Lord Jesus, as I reflect on your cleansing of the temple, I’m struck by my need for something similar. Though I sometimes think I can hide from you, I realize how foolish this is. My religiosity doesn’t protect me from your piercing gaze. But I can close myself off to your cleansing, restorative grace by my hiding. Forgive me, Lord, when I pretend as if you’re not there.
Help me, I pray, to welcome you into my life, all of my life. If I am hiding, Lord, invite me to come out into your light. Where I am sinning, lead me to repent. Forgive me. Cleanse me. Help me to live in the newness and freedom of your grace each day. Amen.
P.S. from Mark
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Find all Life for Leaders devotions here. Explore what the Bible has to say about work at the unique website of our partners, the High Calling archive, hosted by the Theology of Work Project. Reflection on today’s Life for Leaders theme can be found here: Den of Thieves, Part 2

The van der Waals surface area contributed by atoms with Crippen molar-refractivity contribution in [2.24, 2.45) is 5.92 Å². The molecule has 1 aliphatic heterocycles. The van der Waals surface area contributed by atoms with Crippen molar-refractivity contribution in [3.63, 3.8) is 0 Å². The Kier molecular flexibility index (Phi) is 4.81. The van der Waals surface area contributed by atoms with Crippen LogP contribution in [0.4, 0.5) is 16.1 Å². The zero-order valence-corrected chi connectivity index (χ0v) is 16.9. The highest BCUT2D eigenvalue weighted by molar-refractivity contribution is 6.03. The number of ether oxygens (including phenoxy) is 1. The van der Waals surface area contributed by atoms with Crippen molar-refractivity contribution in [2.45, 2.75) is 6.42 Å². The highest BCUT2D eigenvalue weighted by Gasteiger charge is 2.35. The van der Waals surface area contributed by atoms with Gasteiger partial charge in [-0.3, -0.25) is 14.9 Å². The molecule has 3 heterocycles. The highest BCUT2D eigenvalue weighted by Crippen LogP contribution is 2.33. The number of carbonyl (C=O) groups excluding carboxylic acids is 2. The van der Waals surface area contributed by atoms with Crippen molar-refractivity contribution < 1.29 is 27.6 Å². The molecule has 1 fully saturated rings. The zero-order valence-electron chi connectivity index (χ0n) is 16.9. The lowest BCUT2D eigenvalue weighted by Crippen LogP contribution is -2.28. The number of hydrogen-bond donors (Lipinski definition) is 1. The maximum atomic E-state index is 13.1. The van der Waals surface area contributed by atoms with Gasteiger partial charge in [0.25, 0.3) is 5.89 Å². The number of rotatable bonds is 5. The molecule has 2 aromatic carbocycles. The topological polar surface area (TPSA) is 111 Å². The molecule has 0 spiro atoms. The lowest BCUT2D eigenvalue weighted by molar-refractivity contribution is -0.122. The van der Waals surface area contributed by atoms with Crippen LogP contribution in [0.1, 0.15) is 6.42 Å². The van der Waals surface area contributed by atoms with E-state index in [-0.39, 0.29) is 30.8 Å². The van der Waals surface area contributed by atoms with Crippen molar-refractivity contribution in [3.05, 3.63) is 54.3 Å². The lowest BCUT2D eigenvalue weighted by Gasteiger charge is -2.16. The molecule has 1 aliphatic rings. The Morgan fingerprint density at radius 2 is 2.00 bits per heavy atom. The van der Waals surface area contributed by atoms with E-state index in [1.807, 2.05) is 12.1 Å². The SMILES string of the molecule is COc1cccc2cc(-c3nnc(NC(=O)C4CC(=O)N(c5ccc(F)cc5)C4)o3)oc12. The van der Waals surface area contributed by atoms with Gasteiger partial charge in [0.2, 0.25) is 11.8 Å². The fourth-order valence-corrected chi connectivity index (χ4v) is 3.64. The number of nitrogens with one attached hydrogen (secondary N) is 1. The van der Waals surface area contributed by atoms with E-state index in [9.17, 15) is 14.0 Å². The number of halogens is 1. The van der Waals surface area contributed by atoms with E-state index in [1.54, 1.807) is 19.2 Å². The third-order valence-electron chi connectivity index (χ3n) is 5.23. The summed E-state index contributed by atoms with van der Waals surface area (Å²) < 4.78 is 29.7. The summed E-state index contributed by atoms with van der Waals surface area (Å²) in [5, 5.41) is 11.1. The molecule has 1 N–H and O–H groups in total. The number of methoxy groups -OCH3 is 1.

Dr. Mark D. Roberts is a Senior Strategist for Fuller’s Max De Pree Center for Leadership, where he focuses on the spiritual development and thriving of leaders. He is the principal writer of the daily devotional, Life for Leaders, and the founder of the De Pree Center’s Flourishing in the Third Third of Life Initiative. Previously, Mark was the Executive Director of the De Pree Center, the lead pastor of a church in Southern California, and the Senior Director of Laity Lodge in Texas. He has written eight books, dozens of articles, and over 2,500 devotions that help people discover the difference God makes in their daily life and leadership. With a Ph.D. in New Testament from Harvard, Mark teaches at Fuller Seminary, most recently in his D.Min. cohort on “Faith, Work, Economics, and Vocation.” Mark is married to Linda, a marriage and family counselor, spiritual director, and executive coach. Their two grown children are educators on the high school and college level.